Vladimir Putin once again, has made some notable remarks. More than three weeks ago, Süddeutsche Zeitung sent the Russian president a request for comment on the results of its research regarding the astonishing wealth of some of his closest friends. Instead of answering the questions, he had his spokesperson Dmitry Peskov publicly announce that Western media outlets were preparing an “information attack” in the next few days. Peskov's words were replete with the language of war. He contended that intelligence agencies were behind this oncoming “smear campaign”, asserting that their aim was to destabilize Russia and discredit Putin.
This week, Putin continued in the same contemptuous vein. On his annual live televised call-in to the nation, the Russian president repeated to an audience of millions that employees of American institutions – in other words, American intelligence agencies – were behind the Panama Papers. To prove his argument that the reports were the product of dark forces, Putin explained that Süddeutsche Zeitung, the newspaper that published the articles at first, was owned by a media holding in the hands of Goldman Sachs, an American investment bank. The logic behind that: an American owner, American money, American interests, anti-Russian agenda.
Putin should have known better
Putin could have known that the Goldman Sachs story wasn't true. In fact, it is fair to argue that he should have known. It is common knowledge that the questions Russians ask the president during his annual call-in are submitted and selected beforehand. His answers are also prepared in advance. This means that Putin’s staff also compiled information about Süddeutsche Zeitung, as Peskov confirmed on Friday. Given the Kremlin's otherwise meticulous attention to detail in keeping its president informed, it would be surprising if such glaring errors had been made in this particular instance.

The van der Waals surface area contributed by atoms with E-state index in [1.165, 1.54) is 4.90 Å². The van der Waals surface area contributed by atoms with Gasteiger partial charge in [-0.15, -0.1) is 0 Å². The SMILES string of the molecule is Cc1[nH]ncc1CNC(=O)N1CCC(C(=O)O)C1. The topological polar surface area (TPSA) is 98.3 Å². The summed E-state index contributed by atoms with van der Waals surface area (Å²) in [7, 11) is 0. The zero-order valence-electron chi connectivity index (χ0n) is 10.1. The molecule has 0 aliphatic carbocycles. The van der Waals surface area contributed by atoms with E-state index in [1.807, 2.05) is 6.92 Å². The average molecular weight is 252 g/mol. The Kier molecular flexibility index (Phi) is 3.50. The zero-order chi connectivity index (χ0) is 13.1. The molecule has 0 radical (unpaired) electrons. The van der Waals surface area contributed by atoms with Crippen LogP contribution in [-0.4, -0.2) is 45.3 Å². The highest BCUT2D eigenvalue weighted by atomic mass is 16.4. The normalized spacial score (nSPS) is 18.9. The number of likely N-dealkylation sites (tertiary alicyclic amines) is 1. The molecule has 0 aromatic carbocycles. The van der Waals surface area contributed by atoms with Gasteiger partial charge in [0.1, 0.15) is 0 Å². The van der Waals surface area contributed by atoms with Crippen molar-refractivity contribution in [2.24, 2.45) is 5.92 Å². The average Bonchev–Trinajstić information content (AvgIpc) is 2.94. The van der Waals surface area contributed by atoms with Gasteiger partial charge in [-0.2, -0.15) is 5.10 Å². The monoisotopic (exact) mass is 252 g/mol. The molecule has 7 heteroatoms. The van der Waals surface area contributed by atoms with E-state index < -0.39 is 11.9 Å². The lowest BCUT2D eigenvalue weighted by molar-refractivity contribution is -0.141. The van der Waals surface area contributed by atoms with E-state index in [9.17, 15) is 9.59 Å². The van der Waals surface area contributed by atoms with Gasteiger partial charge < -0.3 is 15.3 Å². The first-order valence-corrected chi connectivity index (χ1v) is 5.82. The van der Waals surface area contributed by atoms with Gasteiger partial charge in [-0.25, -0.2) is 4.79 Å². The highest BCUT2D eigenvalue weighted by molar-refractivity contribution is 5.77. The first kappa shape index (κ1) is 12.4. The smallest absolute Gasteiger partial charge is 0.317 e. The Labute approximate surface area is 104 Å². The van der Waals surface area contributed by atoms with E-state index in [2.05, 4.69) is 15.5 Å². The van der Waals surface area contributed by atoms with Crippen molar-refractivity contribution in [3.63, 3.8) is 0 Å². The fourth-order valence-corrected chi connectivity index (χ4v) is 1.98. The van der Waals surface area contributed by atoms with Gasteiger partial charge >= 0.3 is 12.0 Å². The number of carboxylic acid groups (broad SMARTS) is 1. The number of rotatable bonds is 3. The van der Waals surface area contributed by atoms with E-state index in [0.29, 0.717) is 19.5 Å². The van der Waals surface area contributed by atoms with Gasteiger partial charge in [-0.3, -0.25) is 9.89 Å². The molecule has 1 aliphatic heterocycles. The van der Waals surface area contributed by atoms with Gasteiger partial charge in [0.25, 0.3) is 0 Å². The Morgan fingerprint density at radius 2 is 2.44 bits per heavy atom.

Whatever the case may be, Putin told a falsehood and used this fabrication to defame the newspaper. On Friday morning, Peskov, the president's spokesperson, retracted the statement about Goldman Sachs' supposed ownership and apologized. This is as a good move and a positive development.
Despite that, the fact remains that millions of Russians heard the claim on radio and television that Süddeutsche Zeitung is owned and controlled by big American business interests intent on portraying Putin as evil. In contrast, the rectification was not broadcasted on television to millions of people, but was instead issued only to the press. The corrected message will therefore stay largely unnoticed in Russia while German media organizations will pay attention to it. This is probably in the president's interest, as his target group is the domestic public. Putin has been trying to damage the credibility of media outlets involved in researching the Panama Papers in recent months. To this end, he has used the classic tools of propaganda and disinformation.
It was interesting to note that Putin confirmed for the first time that the information SZ had published was “truthful”. Nonetheless, the Russian president contended that the articles were “provocations” with intelligence agencies behind them. This assertion is every bit as false as Putin's claim that Americans own the SZ.